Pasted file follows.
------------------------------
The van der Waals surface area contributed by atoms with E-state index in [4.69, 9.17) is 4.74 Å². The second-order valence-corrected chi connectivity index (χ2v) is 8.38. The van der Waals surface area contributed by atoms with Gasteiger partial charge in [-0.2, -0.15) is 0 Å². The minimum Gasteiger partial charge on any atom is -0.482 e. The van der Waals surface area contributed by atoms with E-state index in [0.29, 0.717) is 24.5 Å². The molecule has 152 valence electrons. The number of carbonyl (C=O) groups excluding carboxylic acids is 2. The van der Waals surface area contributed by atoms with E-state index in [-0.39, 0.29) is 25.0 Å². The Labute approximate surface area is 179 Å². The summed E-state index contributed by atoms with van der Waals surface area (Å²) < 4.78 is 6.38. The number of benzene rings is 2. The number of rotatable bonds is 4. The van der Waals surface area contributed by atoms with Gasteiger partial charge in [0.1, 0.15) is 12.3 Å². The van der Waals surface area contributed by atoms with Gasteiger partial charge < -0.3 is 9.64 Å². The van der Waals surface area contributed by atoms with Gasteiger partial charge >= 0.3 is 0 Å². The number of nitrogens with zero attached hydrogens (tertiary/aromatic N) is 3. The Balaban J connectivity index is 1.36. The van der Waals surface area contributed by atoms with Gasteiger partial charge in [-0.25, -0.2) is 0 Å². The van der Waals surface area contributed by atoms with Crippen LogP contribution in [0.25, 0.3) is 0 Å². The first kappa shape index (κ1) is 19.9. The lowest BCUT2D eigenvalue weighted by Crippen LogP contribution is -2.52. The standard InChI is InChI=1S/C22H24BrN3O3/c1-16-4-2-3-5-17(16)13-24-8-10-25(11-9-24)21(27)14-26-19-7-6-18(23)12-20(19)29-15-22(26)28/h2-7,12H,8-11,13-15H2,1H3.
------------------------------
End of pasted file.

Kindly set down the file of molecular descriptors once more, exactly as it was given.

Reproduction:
The van der Waals surface area contributed by atoms with E-state index in [4.69, 9.17) is 4.74 Å². The second-order valence-corrected chi connectivity index (χ2v) is 8.38. The van der Waals surface area contributed by atoms with Gasteiger partial charge in [-0.2, -0.15) is 0 Å². The minimum Gasteiger partial charge on any atom is -0.482 e. The van der Waals surface area contributed by atoms with E-state index in [0.29, 0.717) is 24.5 Å². The molecule has 152 valence electrons. The number of carbonyl (C=O) groups excluding carboxylic acids is 2. The van der Waals surface area contributed by atoms with E-state index in [-0.39, 0.29) is 25.0 Å². The Labute approximate surface area is 179 Å². The summed E-state index contributed by atoms with van der Waals surface area (Å²) < 4.78 is 6.38. The number of benzene rings is 2. The number of rotatable bonds is 4. The van der Waals surface area contributed by atoms with Gasteiger partial charge in [0.1, 0.15) is 12.3 Å². The van der Waals surface area contributed by atoms with Gasteiger partial charge < -0.3 is 9.64 Å². The van der Waals surface area contributed by atoms with Gasteiger partial charge >= 0.3 is 0 Å². The number of nitrogens with zero attached hydrogens (tertiary/aromatic N) is 3. The Balaban J connectivity index is 1.36. The van der Waals surface area contributed by atoms with Gasteiger partial charge in [-0.25, -0.2) is 0 Å². The van der Waals surface area contributed by atoms with Crippen LogP contribution in [0.25, 0.3) is 0 Å². The first kappa shape index (κ1) is 19.9. The lowest BCUT2D eigenvalue weighted by Crippen LogP contribution is -2.52. The standard InChI is InChI=1S/C22H24BrN3O3/c1-16-4-2-3-5-17(16)13-24-8-10-25(11-9-24)21(27)14-26-19-7-6-18(23)12-20(19)29-15-22(26)28/h2-7,12H,8-11,13-15H2,1H3.